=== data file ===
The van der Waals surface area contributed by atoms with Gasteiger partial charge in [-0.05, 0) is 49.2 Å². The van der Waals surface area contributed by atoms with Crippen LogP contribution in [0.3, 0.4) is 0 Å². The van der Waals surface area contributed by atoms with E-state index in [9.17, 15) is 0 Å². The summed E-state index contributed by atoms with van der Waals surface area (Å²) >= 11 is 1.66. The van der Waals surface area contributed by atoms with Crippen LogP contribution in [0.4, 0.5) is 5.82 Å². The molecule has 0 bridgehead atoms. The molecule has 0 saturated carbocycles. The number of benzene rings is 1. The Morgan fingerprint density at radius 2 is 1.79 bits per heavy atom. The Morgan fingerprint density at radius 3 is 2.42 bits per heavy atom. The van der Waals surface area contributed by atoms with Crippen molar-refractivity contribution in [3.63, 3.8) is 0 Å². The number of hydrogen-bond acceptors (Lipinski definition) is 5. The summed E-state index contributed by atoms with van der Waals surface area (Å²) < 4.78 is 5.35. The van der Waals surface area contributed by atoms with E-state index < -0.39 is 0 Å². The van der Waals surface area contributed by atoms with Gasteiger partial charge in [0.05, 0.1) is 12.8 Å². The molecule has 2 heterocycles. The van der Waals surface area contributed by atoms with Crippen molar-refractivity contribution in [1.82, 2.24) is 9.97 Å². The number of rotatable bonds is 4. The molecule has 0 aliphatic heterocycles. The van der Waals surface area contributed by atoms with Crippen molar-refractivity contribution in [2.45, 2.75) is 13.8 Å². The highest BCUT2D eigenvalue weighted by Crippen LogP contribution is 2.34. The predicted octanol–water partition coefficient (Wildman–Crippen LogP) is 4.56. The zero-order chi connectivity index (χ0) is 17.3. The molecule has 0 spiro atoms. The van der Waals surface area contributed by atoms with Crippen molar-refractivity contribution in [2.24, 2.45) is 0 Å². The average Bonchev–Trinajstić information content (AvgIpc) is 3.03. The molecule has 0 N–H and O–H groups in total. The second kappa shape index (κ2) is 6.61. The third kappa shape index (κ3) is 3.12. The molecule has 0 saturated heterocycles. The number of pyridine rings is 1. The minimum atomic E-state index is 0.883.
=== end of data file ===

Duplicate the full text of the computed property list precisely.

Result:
The van der Waals surface area contributed by atoms with Gasteiger partial charge in [-0.05, 0) is 49.2 Å². The van der Waals surface area contributed by atoms with Crippen LogP contribution in [0.3, 0.4) is 0 Å². The van der Waals surface area contributed by atoms with E-state index in [9.17, 15) is 0 Å². The summed E-state index contributed by atoms with van der Waals surface area (Å²) >= 11 is 1.66. The van der Waals surface area contributed by atoms with Crippen LogP contribution in [0.4, 0.5) is 5.82 Å². The molecule has 0 bridgehead atoms. The molecule has 0 saturated carbocycles. The number of benzene rings is 1. The Morgan fingerprint density at radius 2 is 1.79 bits per heavy atom. The Morgan fingerprint density at radius 3 is 2.42 bits per heavy atom. The van der Waals surface area contributed by atoms with Crippen molar-refractivity contribution in [3.63, 3.8) is 0 Å². The number of hydrogen-bond acceptors (Lipinski definition) is 5. The summed E-state index contributed by atoms with van der Waals surface area (Å²) < 4.78 is 5.35. The van der Waals surface area contributed by atoms with E-state index < -0.39 is 0 Å². The van der Waals surface area contributed by atoms with Gasteiger partial charge in [0.05, 0.1) is 12.8 Å². The molecule has 2 heterocycles. The van der Waals surface area contributed by atoms with Crippen molar-refractivity contribution in [1.82, 2.24) is 9.97 Å². The number of rotatable bonds is 4. The molecule has 0 aliphatic heterocycles. The van der Waals surface area contributed by atoms with Crippen molar-refractivity contribution in [2.45, 2.75) is 13.8 Å². The highest BCUT2D eigenvalue weighted by Crippen LogP contribution is 2.34. The predicted octanol–water partition coefficient (Wildman–Crippen LogP) is 4.56. The zero-order chi connectivity index (χ0) is 17.3. The molecule has 0 spiro atoms. The van der Waals surface area contributed by atoms with Crippen molar-refractivity contribution in [2.24, 2.45) is 0 Å². The average Bonchev–Trinajstić information content (AvgIpc) is 3.03. The molecule has 0 N–H and O–H groups in total. The second kappa shape index (κ2) is 6.61. The third kappa shape index (κ3) is 3.12. The molecule has 0 saturated heterocycles. The number of pyridine rings is 1. The minimum atomic E-state index is 0.883.